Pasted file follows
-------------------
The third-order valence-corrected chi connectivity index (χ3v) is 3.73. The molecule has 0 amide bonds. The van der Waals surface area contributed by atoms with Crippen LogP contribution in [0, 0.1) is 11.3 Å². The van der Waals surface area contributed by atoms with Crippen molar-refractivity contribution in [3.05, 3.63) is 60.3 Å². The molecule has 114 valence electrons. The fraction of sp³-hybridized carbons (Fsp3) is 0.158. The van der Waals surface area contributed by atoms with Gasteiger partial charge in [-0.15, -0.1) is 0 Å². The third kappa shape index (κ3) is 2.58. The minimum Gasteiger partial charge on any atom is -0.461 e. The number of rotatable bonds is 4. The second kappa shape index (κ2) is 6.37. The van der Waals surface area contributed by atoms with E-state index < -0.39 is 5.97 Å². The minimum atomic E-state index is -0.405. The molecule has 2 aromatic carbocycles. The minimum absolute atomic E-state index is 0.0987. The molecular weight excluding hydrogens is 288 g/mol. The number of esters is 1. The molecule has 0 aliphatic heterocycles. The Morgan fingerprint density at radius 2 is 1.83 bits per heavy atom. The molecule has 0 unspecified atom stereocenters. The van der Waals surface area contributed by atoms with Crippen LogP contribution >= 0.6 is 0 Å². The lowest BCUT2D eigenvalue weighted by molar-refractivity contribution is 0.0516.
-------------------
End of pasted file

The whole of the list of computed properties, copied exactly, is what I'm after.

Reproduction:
The third-order valence-corrected chi connectivity index (χ3v) is 3.73. The molecule has 0 amide bonds. The van der Waals surface area contributed by atoms with Crippen LogP contribution in [0, 0.1) is 11.3 Å². The van der Waals surface area contributed by atoms with Crippen molar-refractivity contribution in [3.05, 3.63) is 60.3 Å². The molecule has 114 valence electrons. The fraction of sp³-hybridized carbons (Fsp3) is 0.158. The van der Waals surface area contributed by atoms with Gasteiger partial charge in [-0.15, -0.1) is 0 Å². The third kappa shape index (κ3) is 2.58. The minimum Gasteiger partial charge on any atom is -0.461 e. The number of rotatable bonds is 4. The second kappa shape index (κ2) is 6.37. The van der Waals surface area contributed by atoms with E-state index < -0.39 is 5.97 Å². The minimum atomic E-state index is -0.405. The molecule has 2 aromatic carbocycles. The minimum absolute atomic E-state index is 0.0987. The molecular weight excluding hydrogens is 288 g/mol. The number of esters is 1. The molecule has 0 aliphatic heterocycles. The Morgan fingerprint density at radius 2 is 1.83 bits per heavy atom. The molecule has 0 unspecified atom stereocenters. The van der Waals surface area contributed by atoms with Crippen LogP contribution >= 0.6 is 0 Å². The lowest BCUT2D eigenvalue weighted by molar-refractivity contribution is 0.0516.